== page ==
ITTT tefl internationale

All you need to know about teaching English abroad!

My Favorite Teaching Approach

My Favorite Teaching Approach | ITTT | TEFL Blog

I think to best address this question you need to know why I took this course. I am a USA certified teacher who arrived in China almost 6 years ago after a teacher in the Florida school system for 13 years. I was an ESE (Exceptional Student Education) certified, Middle School Math and Science teacher. When I first arrived, I assumed all the foreign teachers I worked with were also certified teachers.

This post was written by our TEFL certification graduate Jennifer K. Please note that this blog post might not necessarily represent the beliefs or opinions of ITTT.

My Story

I quickly discovered this was not true and began to experience working with TEFL/TESOL teachers. There was a distinct lack of understanding in many of these teachers as to the true role of a teacher in the classroom and of the different methodologies of value in these situations. To be clear the role of most foreign teachers doesn’t require the same stringent knowledge and understanding of the teacher’s role as in a “normal classroom. The position of most Foreign Teachers is either in a training center, Kindergarten, or another learning environment. Those who do teach in schools have schedules reflecting more of expanded tutoring set up, rather than a true classroom.

We don’t see our students every day, often only once a week. We mostly have upwards of 600 plus students and move from classroom to classroom having nowhere to establish a “learning center” as it were in our own space. Now as the Director of Foreign Teachers at my current school I am tasked with taking TEFL certified people with little to now experience and having them become teachers in my school. I have struggled with translating my Educational Certification and now 19 years’ experience into understandable bites for them to use and learn from. So, I took the course to learn what they are taught and to try to use their language to understand what I hope from them.

The course has been enlightening, to say the least, and I hope will make me a better manager. I have already begun to use some of the terminologies in reviewing my teachers in their monthly observation/review sessions.

Also Read: My Amazing Personal Teaching Experience

My Favorite Approach

My favorite part is the ESA basic lesson plan combined with the idea of a goal in mind with the lesson plan being the map to achieving that goal. The Engage, Study, Activate model is simple and yet highly effective for beginner teachers. As they become more experienced, I believe expanding that into the Boomerang of Patchwork will be an easy step for them. I have always suggested they start the lesson with what I call a warm-up, but now I can address this in the language they have hopefully already learned from their course. I love the reinforcement of not making grammar (or other unnecessary) corrections during this stage.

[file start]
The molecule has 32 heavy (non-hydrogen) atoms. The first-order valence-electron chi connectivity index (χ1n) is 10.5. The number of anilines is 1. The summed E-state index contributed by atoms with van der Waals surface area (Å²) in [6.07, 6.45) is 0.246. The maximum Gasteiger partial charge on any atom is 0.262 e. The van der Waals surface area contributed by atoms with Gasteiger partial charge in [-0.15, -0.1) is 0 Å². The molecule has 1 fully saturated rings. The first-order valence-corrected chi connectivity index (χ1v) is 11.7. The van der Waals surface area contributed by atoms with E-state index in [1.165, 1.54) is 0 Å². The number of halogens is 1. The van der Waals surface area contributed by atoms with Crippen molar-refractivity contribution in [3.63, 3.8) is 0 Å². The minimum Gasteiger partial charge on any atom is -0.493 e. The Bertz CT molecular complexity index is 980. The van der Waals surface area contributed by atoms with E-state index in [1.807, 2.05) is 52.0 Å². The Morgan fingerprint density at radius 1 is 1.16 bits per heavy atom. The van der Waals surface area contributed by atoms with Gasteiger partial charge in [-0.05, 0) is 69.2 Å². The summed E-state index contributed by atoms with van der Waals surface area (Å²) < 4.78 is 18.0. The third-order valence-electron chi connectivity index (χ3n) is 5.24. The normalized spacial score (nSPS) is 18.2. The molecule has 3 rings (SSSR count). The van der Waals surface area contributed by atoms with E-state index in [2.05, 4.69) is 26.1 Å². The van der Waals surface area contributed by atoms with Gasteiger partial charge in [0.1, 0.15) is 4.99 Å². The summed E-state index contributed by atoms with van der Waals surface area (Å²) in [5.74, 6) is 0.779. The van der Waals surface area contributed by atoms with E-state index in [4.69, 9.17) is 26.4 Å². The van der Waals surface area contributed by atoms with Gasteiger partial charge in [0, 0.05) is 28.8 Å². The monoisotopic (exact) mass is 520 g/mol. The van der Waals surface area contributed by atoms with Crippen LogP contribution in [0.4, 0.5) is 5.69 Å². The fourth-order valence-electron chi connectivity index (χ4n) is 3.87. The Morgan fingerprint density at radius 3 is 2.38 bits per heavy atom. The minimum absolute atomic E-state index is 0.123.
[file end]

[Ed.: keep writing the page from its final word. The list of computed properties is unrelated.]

In our position, we need to encourage the students to interact with us, use what English they know and have fun doing it. I have often used Tongue Twisters or unique pictures for this activity. I have PowerPoints that define the words in the tongue twister so that it goes from just random sounds to a fun vocabulary lesson without any pressure or testing. For the unique pictures, I simply ask “what do you see?”, and continue to ask (and hint) until all points are covered, then together we make sentences describing the picture. While you state the Engage activity does not need to be relevant to the lesson (though all your samples show it as a portion of the lesson) I encourage the teachers to just have fun with the students based on the demographics of our students. They are generally rich students who are not highly motivated but will work for teachers they like. A fun opener that gets them talking is a great start to our lesson.

Also Read: Tips for Teaching Different Types of English Learning Groups

What I Recommend to New Teachers?

For the Study/Activate sections, you in general show another model that I encourage our newest teachers to follow: the modeling strategy “I do” “We do”, “You do”. Most show another “guided engagement” activity for the Study section, were we elicit some desired responses (towards the teaching goal), then we demonstrate how those responses work with the lesson we want to teach.

The next part of the Study activity often revolves around practicing the desired knowledge, working with the students to reinforce the understanding of the desired goals. And finally, the Activate sections allows the students to show us what they have learned. This basic format is wonderfully adaptable to almost any lesson. I discuss with my teachers, what do you want the students to do at the end? The Activate, then how can we get them there? What do we have to show them?..., what do we have to teach them?..., the Study. How do we interest them?.... The Engage.

Once they have this model down and can successfully create lesson plans that work with the students, to move on to Boomerang or Patchwork ESA lessons will be much easier as the end goals and methodology to get there are already well understood.

Do you want to teach English abroad? Take a TEFL course today!

There are other sections that I felt gave me some valuable lessons. But, the ESA model of lesson planning is the one that I feel was and is most valuable and will use the most in helping to train my TEFL certified teachers to become better teachers at my school.

Apply now & get certified to teach english abroad!

Speak with an ITTT advisor today to put together your personal plan for teaching English abroad!

Send us an email or call us toll-free at 1-800-490-0531 to speak with an ITTT advisor today.

Related Articles:

˙